4. The list. It’s hard to get going from cold…remember the old car engines where you had to manually feed in extra juice and then let them sit quietly and “warm up”, well ,we’re not that different. One way of warming up is to make a brief list of what you hope to accomplish this studio session. Note: not a great detailed fancy list!! just about 10 seconds worth of jotting down. THEN start with the Most difficult thing on the list.
5. Leave a start the previous session. Take a leaf from a writer’s book and leave something obvious from the day before so when you walk in it’s right there ready for you to get moving on. I like to leave something in the sewing machine….
6. Inspiration…..but sometimes you don’t have a piece in progress…in this case it’s good to have an inspiration notebook, or box or file (whether real or virtual) to refer to. However, sitting looking at “inspirations” can lead straight back to frittering! So it’s good to have a plan for how you’re going to look at them For example you could say “I’m going to look through till I find 6 ideas that just jump out at me, then I will look at those six together and narrow the field to three…then I will take each of the three and see if I can develop 3 quick sketches” – or some such way of setting parameters for yourself.
7. The random start: some people prefer a more spontaneous start. Painter Willem de Kooning would often start a painting by making random marks onto a canvas, for example a friend’s name written backwards……if you like to start “randomly”, you can still have a list of ways to be random! Beatle George Harrison would flick through one of his mother’s romance novels for a telling phrase with which to start a song! You could reach into your scraps for a shape, or two shapes…put them up and begin there.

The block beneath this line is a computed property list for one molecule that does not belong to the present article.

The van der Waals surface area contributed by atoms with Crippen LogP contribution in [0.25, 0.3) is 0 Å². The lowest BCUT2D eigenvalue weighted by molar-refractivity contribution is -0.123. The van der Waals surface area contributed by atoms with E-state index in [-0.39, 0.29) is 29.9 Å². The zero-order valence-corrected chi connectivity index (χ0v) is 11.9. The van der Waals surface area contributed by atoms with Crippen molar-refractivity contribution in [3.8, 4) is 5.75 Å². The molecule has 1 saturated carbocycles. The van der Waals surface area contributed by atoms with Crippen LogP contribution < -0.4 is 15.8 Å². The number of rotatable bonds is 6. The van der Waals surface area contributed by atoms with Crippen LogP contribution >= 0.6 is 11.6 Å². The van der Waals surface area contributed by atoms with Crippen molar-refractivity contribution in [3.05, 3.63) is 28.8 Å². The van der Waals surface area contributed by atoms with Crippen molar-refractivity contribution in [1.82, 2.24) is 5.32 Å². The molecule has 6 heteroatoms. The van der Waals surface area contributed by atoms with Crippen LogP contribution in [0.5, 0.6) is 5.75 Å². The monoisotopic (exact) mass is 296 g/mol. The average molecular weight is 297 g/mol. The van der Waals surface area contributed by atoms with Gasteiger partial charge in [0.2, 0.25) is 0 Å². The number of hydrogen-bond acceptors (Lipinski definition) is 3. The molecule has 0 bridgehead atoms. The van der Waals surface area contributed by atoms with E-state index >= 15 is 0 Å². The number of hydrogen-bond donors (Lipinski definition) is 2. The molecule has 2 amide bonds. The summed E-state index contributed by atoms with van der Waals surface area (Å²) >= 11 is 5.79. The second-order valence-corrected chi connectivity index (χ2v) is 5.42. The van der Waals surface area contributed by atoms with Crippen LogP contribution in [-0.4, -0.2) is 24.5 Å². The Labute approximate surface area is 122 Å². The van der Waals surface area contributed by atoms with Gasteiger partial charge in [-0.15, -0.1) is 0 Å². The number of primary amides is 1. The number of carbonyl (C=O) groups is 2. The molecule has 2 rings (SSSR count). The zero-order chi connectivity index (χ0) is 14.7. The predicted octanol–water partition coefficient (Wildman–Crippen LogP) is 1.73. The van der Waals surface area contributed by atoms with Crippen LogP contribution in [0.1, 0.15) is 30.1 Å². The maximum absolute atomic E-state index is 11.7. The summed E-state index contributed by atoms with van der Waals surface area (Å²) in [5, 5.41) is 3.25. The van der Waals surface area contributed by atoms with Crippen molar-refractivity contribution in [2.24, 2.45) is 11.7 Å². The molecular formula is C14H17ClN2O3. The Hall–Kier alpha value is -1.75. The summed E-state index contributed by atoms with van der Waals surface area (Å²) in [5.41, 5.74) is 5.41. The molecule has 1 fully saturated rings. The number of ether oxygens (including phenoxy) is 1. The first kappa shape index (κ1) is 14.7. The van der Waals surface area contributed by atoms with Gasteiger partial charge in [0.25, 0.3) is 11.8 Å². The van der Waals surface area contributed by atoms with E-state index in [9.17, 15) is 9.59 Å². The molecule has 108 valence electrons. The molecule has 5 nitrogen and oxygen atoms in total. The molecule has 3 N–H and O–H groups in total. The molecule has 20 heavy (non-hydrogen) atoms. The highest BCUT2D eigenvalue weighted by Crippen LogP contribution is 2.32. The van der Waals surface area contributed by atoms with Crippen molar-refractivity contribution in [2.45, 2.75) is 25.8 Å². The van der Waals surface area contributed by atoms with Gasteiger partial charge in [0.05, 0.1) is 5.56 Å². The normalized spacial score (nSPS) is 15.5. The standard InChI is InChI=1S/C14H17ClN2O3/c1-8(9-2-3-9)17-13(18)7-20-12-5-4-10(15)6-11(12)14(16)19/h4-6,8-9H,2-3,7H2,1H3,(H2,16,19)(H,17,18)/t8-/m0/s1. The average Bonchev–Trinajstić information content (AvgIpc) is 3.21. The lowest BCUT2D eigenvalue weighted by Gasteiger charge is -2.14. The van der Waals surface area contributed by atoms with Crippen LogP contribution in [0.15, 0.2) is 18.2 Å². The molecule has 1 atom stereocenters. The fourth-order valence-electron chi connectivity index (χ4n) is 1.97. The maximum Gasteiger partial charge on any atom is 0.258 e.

8. Staying on task. so you’re stuck in this studio for a predetermined period of time? How d’you stay on task? I find the best way is to give myself little goals and rewards. Now I don’t mean piles of chocolate or food pellets, but rather the reward of an easy activity following a difficult one: for example if I will spend 10 minutes trying to resolve a difficult section of a piece, then immediately afterward I can spend 5 minutes on tidying up. Note I don’t say I have to solve the difficulty – that might lead to me accepting a solution that is not a good one….I have to put the time in. It might take 2 minutes, it might take 5 lots of 10 minutes…
9. Prepare. Making art, doing anything creative is still work! You can’t just potter around and expect to get anywhere. Now it’s fine to just potter as long as you’re not deceiving yourself that what you’re doing is work! but pottering time should come after work time (remember those little rewards that are contingent upon the appropriate behaviour?!). The best way to do focussed work is to prepare and prepare well. Right now I’m cursing myself because I deviated right off the bat from an inadequately sketched value study and now I’m in deep doodoo (or rather dontdoo!) because I can find no piece of fabric that works! and I’m up to my armpits in discarded fabric to prove it!!! A value sketch or a collage mock up either in paper or in fabric of the main shapes and values saves you a Lot of time.
10. Most important: don’t panic and don’t despair! At least now I no longer panic and rip everything off the wall telling it to leave home and never darken my door again…I’ve learned that sooner or later (usually later if I’ve not taken my own advice in good prep) I will find the right shape/value/color etc for a given area. I must just keep working on or around the piece and keep coming up with possible solutions being as open and as loose as I can.
Okay! well you’ve got my ten ideas for developing and using studio time wisely, please tell me yours! Don’t worry about giving me more ways to fritter away time though, I’m already champion fritterer!
And if you have been (frittering!), thanks for reading!! I look forward to the comments! Elizabeth